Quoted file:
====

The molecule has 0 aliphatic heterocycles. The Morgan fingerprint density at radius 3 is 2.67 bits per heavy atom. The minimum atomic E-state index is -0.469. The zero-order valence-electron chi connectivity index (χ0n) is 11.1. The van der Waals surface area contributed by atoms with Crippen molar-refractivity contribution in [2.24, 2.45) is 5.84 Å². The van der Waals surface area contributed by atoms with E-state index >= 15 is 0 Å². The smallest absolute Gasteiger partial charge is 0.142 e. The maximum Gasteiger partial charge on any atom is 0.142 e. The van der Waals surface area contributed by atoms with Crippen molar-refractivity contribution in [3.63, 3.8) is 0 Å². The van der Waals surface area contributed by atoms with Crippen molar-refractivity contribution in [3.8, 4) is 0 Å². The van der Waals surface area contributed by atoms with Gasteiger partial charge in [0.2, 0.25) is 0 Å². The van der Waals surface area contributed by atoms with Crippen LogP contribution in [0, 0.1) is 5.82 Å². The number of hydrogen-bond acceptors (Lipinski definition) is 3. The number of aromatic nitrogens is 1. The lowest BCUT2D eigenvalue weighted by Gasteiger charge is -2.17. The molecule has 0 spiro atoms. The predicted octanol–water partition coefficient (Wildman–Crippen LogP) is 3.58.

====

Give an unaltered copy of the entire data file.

The molecule has 0 aliphatic heterocycles. The Morgan fingerprint density at radius 3 is 2.67 bits per heavy atom. The minimum atomic E-state index is -0.469. The zero-order valence-electron chi connectivity index (χ0n) is 11.1. The van der Waals surface area contributed by atoms with Crippen molar-refractivity contribution in [2.24, 2.45) is 5.84 Å². The van der Waals surface area contributed by atoms with E-state index >= 15 is 0 Å². The smallest absolute Gasteiger partial charge is 0.142 e. The maximum Gasteiger partial charge on any atom is 0.142 e. The van der Waals surface area contributed by atoms with Crippen molar-refractivity contribution in [3.63, 3.8) is 0 Å². The van der Waals surface area contributed by atoms with Crippen molar-refractivity contribution in [3.8, 4) is 0 Å². The van der Waals surface area contributed by atoms with Gasteiger partial charge in [0.2, 0.25) is 0 Å². The van der Waals surface area contributed by atoms with Crippen LogP contribution in [0, 0.1) is 5.82 Å². The number of hydrogen-bond acceptors (Lipinski definition) is 3. The number of aromatic nitrogens is 1. The lowest BCUT2D eigenvalue weighted by Gasteiger charge is -2.17. The molecule has 0 spiro atoms. The predicted octanol–water partition coefficient (Wildman–Crippen LogP) is 3.58.